L: Ummmâ¦ I canât see myself doing a clothing lineâ¦ Iâm not reallyâ¦ I think thatâll take somebody very kind of business-mindedâ¦ Iâm not hugelyâ¦ Iâ¦ actingâ¦ when I a kid, when I was at school, I hated acting, anything to do with getting up in front of anybody elseâ¦ god! I used to dread it! Even like you know when they ask you to read out, you know reading class, like stand up and read, I used to really dread that, I hated it! But now, I think maybe itâs just having performed music for quite a while, done videos and stuff, the idea of acting, itâs funny, itâs sort of just creeping up on me, it does appeal a bit. So you know, who knows! But obviously Iâm not going out actively, seeking it, but if somebody wanted to offer me a little part or something, Iâll definitely consider it, yeah! (Giggles) But, my main thing is carry on being music you know, maybe a bit of productionâ¦ Iâd love to do a song for a movie, thatâs something Iâd really like to do, something likeâ¦ I love Charlie Kaufmanâs films, you know like, âSpot this mindâ, my favorite film of his is called âAdaptationâ. Butâ¦ Iâd love to do a song for one of his films.
A: Great! Iâm afraid I canât keep you for too long, but good luck with all the plans happening, and hope to see you soon again!
L: Thank you, take care!
Sasha- Chechen Suicide Bombers Nearly Killed Me
âI was staying in Moscowâs National Hotel just before Christmas when two Chechen suicide bombers blew themselves up right outside the hotel. I was in bed at the time asleep, about sixty or seventy feet (20 metres) from the explosion.â
Chatting down the line from his West London home, Sasha sounds calm as he recalls the moment he almost got blown to bits on his latest visit to Russia.
âThe whole room shook, it blew in all the windows of the hotel reception, I think five people were killed in the attack,â he continues.
âI ended up staying in the hotel room for 24 hours, because they kept setting off little explosions all day; I didnât realise they were those controlled explosions, it really felt like Moscow was under attack.â
Candi Staton on the KKK, Studio 54 & End Time: The Signs Are Everywhere. "Picking cotton was very physical work, thatâs one of the reasons I wanted to sing, I thought âthereâs got to be a better wayâ. Youâd be in the hot sunshine all day long filling a sack on your back and once it was full of cotton, youâd go back, empty it then start all over again. Read more...Your back would be breaking and all the time Iâd be thinking âGod, Iâve got to get out of this country; Iâve got to do something else, because this is not me.ââ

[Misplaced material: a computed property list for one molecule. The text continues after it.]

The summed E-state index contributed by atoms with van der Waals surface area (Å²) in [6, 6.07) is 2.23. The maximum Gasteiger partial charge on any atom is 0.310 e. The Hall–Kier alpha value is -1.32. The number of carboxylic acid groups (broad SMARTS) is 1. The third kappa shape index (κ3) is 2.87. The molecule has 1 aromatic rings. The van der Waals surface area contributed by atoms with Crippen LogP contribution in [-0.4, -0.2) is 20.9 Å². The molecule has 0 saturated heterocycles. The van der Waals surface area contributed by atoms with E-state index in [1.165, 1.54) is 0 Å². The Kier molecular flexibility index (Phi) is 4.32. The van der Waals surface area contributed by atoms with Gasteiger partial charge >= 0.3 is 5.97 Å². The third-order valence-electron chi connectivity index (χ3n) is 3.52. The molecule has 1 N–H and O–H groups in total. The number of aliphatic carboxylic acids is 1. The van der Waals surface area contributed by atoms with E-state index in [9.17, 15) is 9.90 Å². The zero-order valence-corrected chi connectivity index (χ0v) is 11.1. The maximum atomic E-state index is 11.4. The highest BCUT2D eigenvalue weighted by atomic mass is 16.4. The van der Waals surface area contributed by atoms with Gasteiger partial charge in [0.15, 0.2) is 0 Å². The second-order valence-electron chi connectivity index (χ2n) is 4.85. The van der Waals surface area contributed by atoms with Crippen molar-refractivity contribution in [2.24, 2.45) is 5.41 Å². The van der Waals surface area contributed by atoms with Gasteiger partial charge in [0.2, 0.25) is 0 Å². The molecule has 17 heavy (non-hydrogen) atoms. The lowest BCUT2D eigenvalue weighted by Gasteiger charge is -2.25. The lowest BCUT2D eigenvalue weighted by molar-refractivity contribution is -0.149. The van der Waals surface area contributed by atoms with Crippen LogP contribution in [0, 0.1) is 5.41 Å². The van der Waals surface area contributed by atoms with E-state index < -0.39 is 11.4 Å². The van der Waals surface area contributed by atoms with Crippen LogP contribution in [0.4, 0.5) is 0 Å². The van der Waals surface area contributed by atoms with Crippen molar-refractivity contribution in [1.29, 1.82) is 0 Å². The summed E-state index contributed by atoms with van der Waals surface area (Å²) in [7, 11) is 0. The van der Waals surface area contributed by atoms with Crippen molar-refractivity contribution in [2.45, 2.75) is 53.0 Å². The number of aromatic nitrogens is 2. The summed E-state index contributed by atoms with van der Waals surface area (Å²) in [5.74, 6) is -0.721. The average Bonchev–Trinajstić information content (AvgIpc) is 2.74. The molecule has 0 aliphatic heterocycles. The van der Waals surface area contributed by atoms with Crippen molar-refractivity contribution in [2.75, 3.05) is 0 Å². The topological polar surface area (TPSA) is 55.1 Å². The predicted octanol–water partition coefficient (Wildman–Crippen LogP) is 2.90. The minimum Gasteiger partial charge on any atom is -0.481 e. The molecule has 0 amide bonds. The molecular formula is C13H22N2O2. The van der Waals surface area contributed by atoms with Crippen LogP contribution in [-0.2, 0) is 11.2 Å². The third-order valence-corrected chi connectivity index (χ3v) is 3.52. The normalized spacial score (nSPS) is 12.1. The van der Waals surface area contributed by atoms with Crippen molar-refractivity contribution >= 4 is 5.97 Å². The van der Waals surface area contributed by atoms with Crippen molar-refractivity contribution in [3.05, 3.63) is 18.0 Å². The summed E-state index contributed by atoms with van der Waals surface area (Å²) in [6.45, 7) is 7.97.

Growing up dirt poor in the cotton-picking country of rural Alabama in the 1950s, legendary disco/ soul singer Candi Staton not only had to work from the tender age of 8 but also had to watch out for the very real threat posed by the Ku Klux Klan, whose headquarters was close to her home.
âIâll never forget one occasion when I was eight and my mother took me to the city,â she recalls.
âI could already read then and on the way there you had to cross a bridge which had writing on it, graffiti, saying âRun, nigger run. If you canât read, run anywayâ. After I read it I was puzzled and asked my mother what it meant, and she replied âdonât look at it, donât even worry about itâ. Thatâs how we lived back then, under that constant threat.â
When her mother moved north to Cleveland when Candi was 10 (ironically to get away from her alcoholic husband rather than the Klan) she found her escape and destiny via singing, performing gospel alongside fellow upcoming singers including The Staple Singers, Sam Cooke and a young Aretha Franklin. Touring the States singing gospel she switched to rhythm & blues when still a teenager then disco in the 70s, never giving up singing however her life progressed.